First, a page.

Introduction

12 May

Welcome to my blog.

I fell in love with opera at the age of four when my father played me a record of Gilbert and Sullivan’s HMS Pinafore, having assured me that I “wouldn’t like it”.  I insisted on listening that record every evening until it was scratched (I still have it somewhere) and a visit to the D’Oyly Carte next time they came to Newcastle was inevitable.  I don’t know how much of it I followed and understood but I do know that I could think of very little else for days afterwards.  My first “proper” opera, when I was eight, was Il barbiere di Siviglia and, since then, I’ve been as often as, first my parents, and then I could afford. I started reading OPERA magazine when I was eleven and have been an addict ever since.

I suspect that, like many opera lovers, I’m a bit of an obsessive.  One day I’ll probably blog about what that means, but here are some of the symptoms (in now particular order):

  • I think that owning three recordings of Don Carlos is the absolute minimum that you need (one day I’ll discuss what they are);
  • I vow that I’ll never see another Aida because it never really works for me – until the next one comes along;
  • My eyes get an intense, rather mad look, when someone mentions the word “opera” to me and I have to be careful not to bore people about my pet loves and hates;
  • I do not think that opera is “a nice evening out” – it is one of the things that are simply essential to life.  I find it difficult to talk patiently to people who say “I went to Glyndebourne last year” but can’t tell me what they saw;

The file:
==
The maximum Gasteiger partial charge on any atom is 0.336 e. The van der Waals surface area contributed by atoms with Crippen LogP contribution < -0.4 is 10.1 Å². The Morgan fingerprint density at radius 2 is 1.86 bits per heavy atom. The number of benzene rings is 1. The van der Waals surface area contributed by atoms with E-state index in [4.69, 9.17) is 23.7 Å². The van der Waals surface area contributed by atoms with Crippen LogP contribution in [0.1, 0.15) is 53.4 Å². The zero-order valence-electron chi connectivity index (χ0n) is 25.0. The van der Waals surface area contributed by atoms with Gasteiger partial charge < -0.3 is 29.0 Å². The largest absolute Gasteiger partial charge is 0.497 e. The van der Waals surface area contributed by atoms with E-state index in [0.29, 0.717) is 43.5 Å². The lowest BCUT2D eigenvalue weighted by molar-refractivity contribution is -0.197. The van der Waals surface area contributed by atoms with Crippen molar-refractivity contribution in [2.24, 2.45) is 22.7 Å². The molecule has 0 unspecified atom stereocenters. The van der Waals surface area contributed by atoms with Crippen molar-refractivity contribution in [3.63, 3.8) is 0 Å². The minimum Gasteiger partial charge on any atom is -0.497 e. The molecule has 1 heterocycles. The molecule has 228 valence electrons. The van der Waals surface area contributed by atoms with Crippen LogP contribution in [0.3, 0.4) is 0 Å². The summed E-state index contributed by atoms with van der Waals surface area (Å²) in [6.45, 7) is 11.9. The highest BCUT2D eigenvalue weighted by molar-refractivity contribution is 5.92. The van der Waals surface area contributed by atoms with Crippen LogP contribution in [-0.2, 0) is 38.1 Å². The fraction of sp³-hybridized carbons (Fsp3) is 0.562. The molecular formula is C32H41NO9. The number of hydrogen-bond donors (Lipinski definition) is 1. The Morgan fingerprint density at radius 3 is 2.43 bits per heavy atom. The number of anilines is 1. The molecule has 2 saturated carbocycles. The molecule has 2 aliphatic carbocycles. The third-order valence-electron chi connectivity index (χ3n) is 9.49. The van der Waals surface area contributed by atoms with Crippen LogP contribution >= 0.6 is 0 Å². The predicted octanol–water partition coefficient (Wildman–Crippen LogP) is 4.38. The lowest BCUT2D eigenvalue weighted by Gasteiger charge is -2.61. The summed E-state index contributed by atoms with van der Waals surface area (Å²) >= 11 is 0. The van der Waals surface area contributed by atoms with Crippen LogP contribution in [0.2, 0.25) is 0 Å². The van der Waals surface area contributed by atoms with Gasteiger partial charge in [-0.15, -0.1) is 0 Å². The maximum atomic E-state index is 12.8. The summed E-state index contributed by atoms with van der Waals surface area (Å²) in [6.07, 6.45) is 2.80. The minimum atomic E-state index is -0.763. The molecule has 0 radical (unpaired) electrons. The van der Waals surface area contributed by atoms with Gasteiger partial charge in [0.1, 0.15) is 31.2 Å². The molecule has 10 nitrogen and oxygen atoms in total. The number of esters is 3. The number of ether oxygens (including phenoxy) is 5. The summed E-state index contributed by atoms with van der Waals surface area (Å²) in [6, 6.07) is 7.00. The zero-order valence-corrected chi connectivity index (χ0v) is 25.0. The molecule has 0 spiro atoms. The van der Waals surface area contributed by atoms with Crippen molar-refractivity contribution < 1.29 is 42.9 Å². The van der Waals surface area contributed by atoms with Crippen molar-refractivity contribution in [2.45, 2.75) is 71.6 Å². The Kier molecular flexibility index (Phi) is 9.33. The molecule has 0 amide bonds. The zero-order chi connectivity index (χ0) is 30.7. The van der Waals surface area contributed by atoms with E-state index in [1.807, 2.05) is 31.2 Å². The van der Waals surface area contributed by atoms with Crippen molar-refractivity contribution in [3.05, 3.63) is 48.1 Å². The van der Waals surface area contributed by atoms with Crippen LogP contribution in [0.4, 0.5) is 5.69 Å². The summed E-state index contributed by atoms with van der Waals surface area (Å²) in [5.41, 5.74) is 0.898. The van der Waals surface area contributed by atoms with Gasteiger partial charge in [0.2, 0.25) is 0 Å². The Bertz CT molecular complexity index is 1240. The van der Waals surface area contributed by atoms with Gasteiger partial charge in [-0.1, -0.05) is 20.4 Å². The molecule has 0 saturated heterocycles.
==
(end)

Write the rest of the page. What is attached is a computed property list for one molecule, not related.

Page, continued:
• I do not think that the plot Cosi fan tutte is “silly”;
  • 28 performances ofLe nozze di Figaro over 50 years is just about adequate, but I wouldn’t have minded seeing others;
  • Opera tickets take precedence over clothes, friends, work and meals;
  • There is no such thing as “my favourite opera”.

I will go and see almost anything calling itself an opera and will usually find something of interest even in the most obscure.  In addition to the acknowledged greats – Mozart, Verdi, Wagner, Berg – I have particular weaknesses for Handel, Rossini, Bellini, Donizetti, Chabrier, Offenbach, Kalman, Janacek, Tchaikovsky, Sullivan, Sariaho and Britten, but that doesn’t stop me enjoying L’incoronazione di Poppea and Death of Klinghoffer. As I grow older, I find I have more time for Massenet, Debussy and Richard Strauss and the verismo composers. I find Philip Glass and Birtwistle heavy going and I’ve yet really to work out why people bother with Rameau.  I also have my pet hates – Der Rosenkaverlier, Parsfal and Madama Butterfly – but so does everyone.

I like great singing as much as the next man, so you’ll find me paying for Netrebko (assuming she doesn’t cancel – I’ve had bad luck with her), Florez and Kaufmann but am not strong on beauty for beauty’s sake, so I’m sceptical about the Flemings, Te Kanawas and Sutherlands (while recognising some wonderful performances).  But I also enjoy the rougher and readier ones where there’s intelligence and engagement.  I often find these at Opera North or at student performances.  What makes me cross is the idle or the brain=dead or the she wrong-headed.

I’m writing this in the hope that people will engage with it, tell me if they agree of disagree and because I think what I say might be of interest.  Let me know what you think..

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